• MacKenzieK.E.WinstonM.L.1984Diversity and abundance of native bee pollinators on berry crops and natural vegetation in the lower Fraser Valley, British ColumbiaCan. Entomol.116965974

    • Search Google Scholar
    • Export Citation
  • McGregorS.E.1976Insect pollination of cultivated crop plants. Agricultural Handbook No. 496. USDA-ARS Washington DC

  • Meso West2017Meso West Data. Univ. of Utah Salt Lake City UT. 10 Oct. 2017. <http://mesowest.utah.edu/>.

  • RedalenG.1976Pollination and fruit set in raspberriesActa Hort.60169176

  • SáezA.MoralesC.L.RamosL.Y.AizenM.A.2014Extremely frequent bee visits increase pollen deposition but reduce drupelet set in raspberryJ. Appl. Ecol.51616031612

    • Search Google Scholar
    • Export Citation
  • SAS Institute2006SAS/STAT User’s Guide version 9.1.3. SAS Institute Cary NC

  • ShanksC.H.J.1969Pollination of raspberries by honeybeesJ. Apic. Res.81921

  • U.S. Department of Agriculture – National Agricultural Statistics ServiceJuly 2016Noncitrus fruits and nuts 2015 summary. U.S. Dept. of Agric. Washington DC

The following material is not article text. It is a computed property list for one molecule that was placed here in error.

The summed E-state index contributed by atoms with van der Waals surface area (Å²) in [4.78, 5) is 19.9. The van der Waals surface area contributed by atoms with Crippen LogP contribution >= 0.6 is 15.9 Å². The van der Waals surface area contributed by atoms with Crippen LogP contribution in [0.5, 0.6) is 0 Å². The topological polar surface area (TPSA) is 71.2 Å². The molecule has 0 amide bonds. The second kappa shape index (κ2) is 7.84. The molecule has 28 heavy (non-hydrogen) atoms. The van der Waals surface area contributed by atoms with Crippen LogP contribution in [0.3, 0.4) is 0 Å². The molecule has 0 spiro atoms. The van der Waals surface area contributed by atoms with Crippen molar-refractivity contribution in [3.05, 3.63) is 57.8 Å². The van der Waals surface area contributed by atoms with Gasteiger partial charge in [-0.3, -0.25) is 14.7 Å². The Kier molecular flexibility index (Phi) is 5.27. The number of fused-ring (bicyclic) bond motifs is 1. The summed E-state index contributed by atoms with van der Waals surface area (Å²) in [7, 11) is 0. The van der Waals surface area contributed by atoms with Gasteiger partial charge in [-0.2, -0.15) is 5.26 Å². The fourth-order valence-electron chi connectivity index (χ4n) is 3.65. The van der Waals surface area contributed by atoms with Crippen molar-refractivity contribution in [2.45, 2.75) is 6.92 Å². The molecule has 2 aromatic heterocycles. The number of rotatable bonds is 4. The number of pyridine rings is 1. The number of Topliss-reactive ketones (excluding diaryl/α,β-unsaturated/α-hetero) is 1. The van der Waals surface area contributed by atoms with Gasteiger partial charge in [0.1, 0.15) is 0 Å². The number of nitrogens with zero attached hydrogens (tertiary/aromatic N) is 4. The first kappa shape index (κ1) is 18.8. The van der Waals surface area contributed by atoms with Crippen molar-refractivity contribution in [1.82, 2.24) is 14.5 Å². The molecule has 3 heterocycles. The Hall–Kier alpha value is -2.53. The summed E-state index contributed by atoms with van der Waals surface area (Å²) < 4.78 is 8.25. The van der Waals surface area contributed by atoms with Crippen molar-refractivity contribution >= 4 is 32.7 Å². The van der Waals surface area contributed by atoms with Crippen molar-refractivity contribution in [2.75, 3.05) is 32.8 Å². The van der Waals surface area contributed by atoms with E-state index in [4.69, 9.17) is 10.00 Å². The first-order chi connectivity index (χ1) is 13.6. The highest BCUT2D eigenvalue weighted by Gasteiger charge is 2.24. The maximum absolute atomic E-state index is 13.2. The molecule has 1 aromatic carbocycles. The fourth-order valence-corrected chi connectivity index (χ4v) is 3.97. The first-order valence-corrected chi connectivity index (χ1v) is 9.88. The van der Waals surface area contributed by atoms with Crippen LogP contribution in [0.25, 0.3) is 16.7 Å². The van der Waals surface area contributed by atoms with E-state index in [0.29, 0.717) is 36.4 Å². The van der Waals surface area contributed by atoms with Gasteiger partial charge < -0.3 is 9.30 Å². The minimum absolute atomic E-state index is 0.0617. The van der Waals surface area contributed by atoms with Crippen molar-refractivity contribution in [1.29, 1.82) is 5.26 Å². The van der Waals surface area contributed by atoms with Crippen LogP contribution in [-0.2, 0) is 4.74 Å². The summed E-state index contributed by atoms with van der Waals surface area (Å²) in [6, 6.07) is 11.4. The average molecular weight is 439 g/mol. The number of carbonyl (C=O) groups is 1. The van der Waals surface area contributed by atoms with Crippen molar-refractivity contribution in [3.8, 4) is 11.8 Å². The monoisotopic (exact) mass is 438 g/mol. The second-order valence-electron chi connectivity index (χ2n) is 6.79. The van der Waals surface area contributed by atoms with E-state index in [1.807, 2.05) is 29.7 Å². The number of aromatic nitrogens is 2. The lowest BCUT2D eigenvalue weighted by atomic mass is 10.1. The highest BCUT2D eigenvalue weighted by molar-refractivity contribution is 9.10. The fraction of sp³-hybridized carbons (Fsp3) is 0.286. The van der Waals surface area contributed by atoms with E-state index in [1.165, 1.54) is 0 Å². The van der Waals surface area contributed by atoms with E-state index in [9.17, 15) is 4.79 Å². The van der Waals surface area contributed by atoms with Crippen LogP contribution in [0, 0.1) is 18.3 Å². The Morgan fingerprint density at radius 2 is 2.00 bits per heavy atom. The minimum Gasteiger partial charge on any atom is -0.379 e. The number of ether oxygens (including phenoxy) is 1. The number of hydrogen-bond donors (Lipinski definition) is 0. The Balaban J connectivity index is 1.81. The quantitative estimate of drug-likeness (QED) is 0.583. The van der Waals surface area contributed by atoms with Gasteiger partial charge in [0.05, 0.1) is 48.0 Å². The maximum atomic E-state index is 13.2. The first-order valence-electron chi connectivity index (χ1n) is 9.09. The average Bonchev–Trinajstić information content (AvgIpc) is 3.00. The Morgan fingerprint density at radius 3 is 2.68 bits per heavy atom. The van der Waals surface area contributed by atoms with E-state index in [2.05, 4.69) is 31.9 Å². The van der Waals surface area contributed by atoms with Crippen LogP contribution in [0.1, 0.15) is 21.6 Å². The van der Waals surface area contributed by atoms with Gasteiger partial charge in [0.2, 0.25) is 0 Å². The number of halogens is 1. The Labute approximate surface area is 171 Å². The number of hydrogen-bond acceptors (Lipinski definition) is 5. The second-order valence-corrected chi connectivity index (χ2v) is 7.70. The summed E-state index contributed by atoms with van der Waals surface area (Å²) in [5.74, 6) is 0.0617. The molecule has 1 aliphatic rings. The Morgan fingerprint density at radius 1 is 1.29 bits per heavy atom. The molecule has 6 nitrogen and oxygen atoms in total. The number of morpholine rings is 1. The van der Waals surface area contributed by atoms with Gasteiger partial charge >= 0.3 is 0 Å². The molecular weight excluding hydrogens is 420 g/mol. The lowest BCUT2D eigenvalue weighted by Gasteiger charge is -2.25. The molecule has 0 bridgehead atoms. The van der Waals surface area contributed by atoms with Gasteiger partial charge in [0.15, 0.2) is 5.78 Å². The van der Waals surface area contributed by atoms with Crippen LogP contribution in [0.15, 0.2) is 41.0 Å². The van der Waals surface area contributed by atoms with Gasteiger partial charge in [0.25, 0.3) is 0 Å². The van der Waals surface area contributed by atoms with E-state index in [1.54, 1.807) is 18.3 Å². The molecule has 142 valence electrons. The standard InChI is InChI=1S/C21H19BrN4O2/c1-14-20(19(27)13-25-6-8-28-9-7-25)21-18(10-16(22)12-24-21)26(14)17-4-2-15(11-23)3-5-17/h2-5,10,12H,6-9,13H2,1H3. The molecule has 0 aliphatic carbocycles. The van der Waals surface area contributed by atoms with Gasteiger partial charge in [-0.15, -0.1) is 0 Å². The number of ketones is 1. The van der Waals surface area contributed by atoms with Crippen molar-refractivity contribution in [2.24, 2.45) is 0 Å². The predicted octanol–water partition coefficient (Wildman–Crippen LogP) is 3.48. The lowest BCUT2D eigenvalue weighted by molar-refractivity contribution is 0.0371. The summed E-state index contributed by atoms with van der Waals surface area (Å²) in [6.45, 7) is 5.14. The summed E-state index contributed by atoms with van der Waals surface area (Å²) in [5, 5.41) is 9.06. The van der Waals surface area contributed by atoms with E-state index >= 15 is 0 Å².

• WillmerP.G.BatawA.A.M.HughesJ.P.1994The superiority of bumblebee to honeybees as pollinators-insect visits to raspberry flowersEcol. Entomol.19271284

    • Search Google Scholar
    • Export Citation
  • WinstonM.L.GrafL.H.1982Native bee pollinators of berry crops in the Fraser Valley of British Columbia (Canada)J. Entomol. Soc. B.C.791420

    • Search Google Scholar
    • Export Citation
  • ŻurawiczE.2016Cross-pollination increases the number of drupelets in the fruits of red raspberry (Rubus idaeus L.)Acta Hort.1133145152

    • Search Google Scholar
    • Export Citation